Millcreek Canyon (Salt Lake County, Utah)
Millcreek Canyon (also Mill Creek Canyon) is a canyon in the Wasatch Mountains and part of Millcreek City on the east side of the Salt Lake Valley, Utah. It is a popular recreation area both in the summer and in the winter. It was named after all the mills that were once located in the densely forested canyon. It is home to two restaurants and six Boy Scout Day Camps.
Millcreek Canyon is next to Parley's Canyon on the north and Big Cottonwood Canyon on the south. Though perhaps the most accessible canyon to Salt Lake City, its upper reaches are much less visited than neighboring canyons.
Recreation in Millcreek
The upper trails in Millcreek Canyon (those above the winter gate, which is located at the Maple Grove picnic area) are open to biking on even-numbered days only. Bikes are allowed on the lower trails on all days.
When riding on the road, bicycles are subject to the same laws as motor vehicles, including signalling before a turn and stopping at stop signs. For more information please consult the website http://RoadRespect.Utah.gov.
Dogs are allowed in Millcreek canyon every day. They may be off leash on hiking trails on odd numbered days (1st of the month, 3rd of the month, etc.), but must still be leashed in all developed areas, including the road, trail heads, and picnic areas. On even numbered days dogs must always be leashed in all areas, including all hiking trails.
When the ski trail along the road in the upper canyon is groomed it is regulated as a trail and dogs may be off leash there on odd-numbered days. However, when the trail is not being groomed/maintained (e.g. before it has snowed) it is considered a service road, even though it is closed to vehicles, and dogs must be leashed.
Dog owners are required to pick up after their dogs. There are receptacles for dog waste in several places in the canyon, including both upper and lower Big Water trailheads.
Millcreek Canyon has a variety of trails for hiking. Difficulty ranges from easy (beginner) to difficult (advanced).
Popular trails include:
Pipeline Trail is popular for kids or beginning hikers. It can be accessed from multiple points (Rattlesnake, Church Fork, Burch Hollow and Elbow Fork Trailheads). The least strenuous access points are Elbow Fork and Burch Hollow. This trail is approximately 6.7 miles in length with an elevation gain of 800 feet.
Desolation Trail to Salt Lake Overlook (Overlook Trail, Trail 019)-(4.8 miles round trip). Trail is accessed from the Desolation trailhead located just east of Millcreek Inn on the south side of the canyon. This a moderately strenuous hike that leads to a fantastic view of the Salt Lake Valley. The Overlook Trail is also a popular snowshoe trail in winter.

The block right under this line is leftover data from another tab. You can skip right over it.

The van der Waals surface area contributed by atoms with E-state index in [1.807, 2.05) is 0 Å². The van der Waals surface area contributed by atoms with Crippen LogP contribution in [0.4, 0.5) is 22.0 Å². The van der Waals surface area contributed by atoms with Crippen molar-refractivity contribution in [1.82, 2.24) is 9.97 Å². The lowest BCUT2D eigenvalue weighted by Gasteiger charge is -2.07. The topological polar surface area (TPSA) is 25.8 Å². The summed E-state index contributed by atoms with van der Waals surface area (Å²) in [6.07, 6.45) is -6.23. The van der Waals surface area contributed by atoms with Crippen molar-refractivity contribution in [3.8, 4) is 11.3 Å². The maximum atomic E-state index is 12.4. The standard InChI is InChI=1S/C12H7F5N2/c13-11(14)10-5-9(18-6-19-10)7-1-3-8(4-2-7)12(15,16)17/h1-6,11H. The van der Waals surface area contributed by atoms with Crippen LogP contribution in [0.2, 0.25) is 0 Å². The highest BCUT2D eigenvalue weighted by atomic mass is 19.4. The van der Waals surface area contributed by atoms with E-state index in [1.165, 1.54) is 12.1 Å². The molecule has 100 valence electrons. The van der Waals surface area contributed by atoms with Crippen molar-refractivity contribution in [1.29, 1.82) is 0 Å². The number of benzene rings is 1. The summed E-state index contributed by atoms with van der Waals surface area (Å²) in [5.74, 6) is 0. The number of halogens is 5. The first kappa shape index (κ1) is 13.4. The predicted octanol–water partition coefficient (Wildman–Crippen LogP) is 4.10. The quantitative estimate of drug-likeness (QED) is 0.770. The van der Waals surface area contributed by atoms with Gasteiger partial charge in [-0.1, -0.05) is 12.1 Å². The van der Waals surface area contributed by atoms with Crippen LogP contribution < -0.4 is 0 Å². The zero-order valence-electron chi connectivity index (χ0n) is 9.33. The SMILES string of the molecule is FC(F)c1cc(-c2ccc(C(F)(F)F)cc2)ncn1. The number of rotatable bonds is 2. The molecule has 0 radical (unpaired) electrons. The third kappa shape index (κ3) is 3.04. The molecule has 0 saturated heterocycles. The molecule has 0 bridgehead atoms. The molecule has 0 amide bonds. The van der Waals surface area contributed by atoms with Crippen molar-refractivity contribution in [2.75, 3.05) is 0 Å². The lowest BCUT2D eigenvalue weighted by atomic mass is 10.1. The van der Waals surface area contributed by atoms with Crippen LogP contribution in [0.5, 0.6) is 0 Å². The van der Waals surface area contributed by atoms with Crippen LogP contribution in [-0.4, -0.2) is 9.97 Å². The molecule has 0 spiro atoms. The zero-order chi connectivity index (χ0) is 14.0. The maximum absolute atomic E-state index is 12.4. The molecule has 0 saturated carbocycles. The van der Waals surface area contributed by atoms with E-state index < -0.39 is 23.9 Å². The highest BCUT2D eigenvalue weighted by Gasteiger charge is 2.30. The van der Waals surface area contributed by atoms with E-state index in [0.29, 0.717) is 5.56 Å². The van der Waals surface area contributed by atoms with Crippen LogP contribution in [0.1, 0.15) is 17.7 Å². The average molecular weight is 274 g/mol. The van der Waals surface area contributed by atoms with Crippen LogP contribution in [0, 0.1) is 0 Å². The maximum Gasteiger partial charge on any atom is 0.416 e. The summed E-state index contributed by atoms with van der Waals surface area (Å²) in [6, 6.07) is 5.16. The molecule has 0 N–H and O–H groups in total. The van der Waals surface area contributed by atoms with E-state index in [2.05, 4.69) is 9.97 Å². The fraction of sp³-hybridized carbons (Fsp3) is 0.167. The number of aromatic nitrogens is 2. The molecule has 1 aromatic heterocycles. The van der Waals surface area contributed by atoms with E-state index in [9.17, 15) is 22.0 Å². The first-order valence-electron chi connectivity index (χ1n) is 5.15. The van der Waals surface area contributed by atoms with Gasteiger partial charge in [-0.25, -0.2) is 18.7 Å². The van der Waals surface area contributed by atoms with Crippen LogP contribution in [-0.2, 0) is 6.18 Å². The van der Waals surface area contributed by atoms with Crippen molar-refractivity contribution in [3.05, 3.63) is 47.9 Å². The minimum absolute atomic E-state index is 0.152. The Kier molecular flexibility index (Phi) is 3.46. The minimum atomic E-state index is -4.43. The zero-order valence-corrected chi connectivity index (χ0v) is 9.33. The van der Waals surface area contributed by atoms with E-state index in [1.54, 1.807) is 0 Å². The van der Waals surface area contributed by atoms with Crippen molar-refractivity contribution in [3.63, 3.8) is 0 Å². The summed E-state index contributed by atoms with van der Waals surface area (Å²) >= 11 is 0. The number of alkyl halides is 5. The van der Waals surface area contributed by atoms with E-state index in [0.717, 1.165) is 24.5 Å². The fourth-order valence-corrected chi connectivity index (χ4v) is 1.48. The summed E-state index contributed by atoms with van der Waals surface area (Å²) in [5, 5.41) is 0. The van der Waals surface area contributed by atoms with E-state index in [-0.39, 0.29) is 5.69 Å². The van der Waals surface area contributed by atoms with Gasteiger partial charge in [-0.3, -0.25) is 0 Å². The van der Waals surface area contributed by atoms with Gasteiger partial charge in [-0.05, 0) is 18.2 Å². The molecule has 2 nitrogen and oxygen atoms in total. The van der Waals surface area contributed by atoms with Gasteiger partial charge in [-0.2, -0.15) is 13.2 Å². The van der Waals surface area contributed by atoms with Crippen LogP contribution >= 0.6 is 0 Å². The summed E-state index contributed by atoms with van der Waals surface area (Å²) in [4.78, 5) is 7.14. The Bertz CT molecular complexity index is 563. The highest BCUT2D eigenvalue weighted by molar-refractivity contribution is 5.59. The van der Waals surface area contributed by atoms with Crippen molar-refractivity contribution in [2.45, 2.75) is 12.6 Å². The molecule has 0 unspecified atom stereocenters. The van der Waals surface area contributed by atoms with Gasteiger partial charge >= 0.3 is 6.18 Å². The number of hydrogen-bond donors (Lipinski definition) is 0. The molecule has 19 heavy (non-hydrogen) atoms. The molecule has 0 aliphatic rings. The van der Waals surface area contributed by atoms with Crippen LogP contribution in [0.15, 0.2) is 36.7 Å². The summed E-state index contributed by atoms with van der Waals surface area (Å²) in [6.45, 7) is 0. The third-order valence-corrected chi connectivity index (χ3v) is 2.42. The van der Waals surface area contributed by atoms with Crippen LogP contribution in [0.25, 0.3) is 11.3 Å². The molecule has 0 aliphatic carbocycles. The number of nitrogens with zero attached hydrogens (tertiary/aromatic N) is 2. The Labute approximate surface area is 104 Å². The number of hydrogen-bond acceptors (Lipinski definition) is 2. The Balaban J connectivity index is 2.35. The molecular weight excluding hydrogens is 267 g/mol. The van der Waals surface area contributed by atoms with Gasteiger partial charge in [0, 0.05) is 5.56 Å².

Grandeur Peak (2 miles to saddle, 2 3/4 miles to Grandeur peak; elevation gain-1700 feet to saddle, 2400 feet to peak). Trail leads to Grandeur Peak (elev. 8299) and is accessed from the Church Fork Picnic area.
Dog Lake/Big Water(3 miles to Dog Lake; elevation gain 1200 feet). Trail is accessed from the Big Water trailhead at the top of Millcreek Canyon. This is a moderately difficult trail that is very popular for hikers and mountain bikers. Trail leads to Dog Lake and can also be accessed from the Mill D trailhead in Big Cottonwood Canyon.
Alexander Basin(2.2 miles to Alexander Basin Ridge,2.5 miles to Gobblers Knob; elevation gain-2700 feet to ridge, 3100 feet to Gobblers Knob. Accessed from the Alexander Basin trailhead, 8 miles up Millcreek Canyon on the south side of the road. In the summer months Alexander Basin can be filled with wild flowers and has fantastic views of the Millcreek (north) ridgeline and beyond. Gobblers Knob (10,246) can be reached from Alexander Basin. This is a steep and strenuous hike.
Mt. Aire Trail (1.8 miles) Mt. Aire is a peak located at the confluence of Mill Creek Canyon, Mt. Aire Canyon, and Parley's Canyon. Hiking to the summit of Mt. Aire is a steep 1.8 miles with an elevation gain of almost 2,000 feet. The following elevation chart illustrates the trail’s consistently unrelenting slope.
The top half Millcreek Canyon is closed from November 1 through July 1 to vehicle traffic.
A $3.00 fee per vehicle is paid upon leaving Millcreek Canyon. Annual passes are $40.00  Seniors (age 60 and over) are charged only $2 per day, and may purchase an annual pass for $20. The interagency pass available from the national park service is not accepted in Millcreek Canyon.
- U.S. Geological Survey Geographic Names Information System: Mill Creek Canyon
- USDA Forest Service, "Pipeline Trail", http://www.fs.usda.gov/recarea/uwcnf/recreation/hiking/recarea/?recid=9589&actid=50
- Nichols, Gary. "Trails of the Wasatch", p.38, 40, 52, 54
- Mt. Aire Hiking Trail – Mill Creek Canyon, Utah. http://blog.twoknobbytires.com/2011/08/03/mt-aire/
- Salt Lake Ranger District. "Recreation Update.", 2011. http://www.fs.usda.gov/Internet/FSE_DOCUMENTS/fsem_035264.pdf
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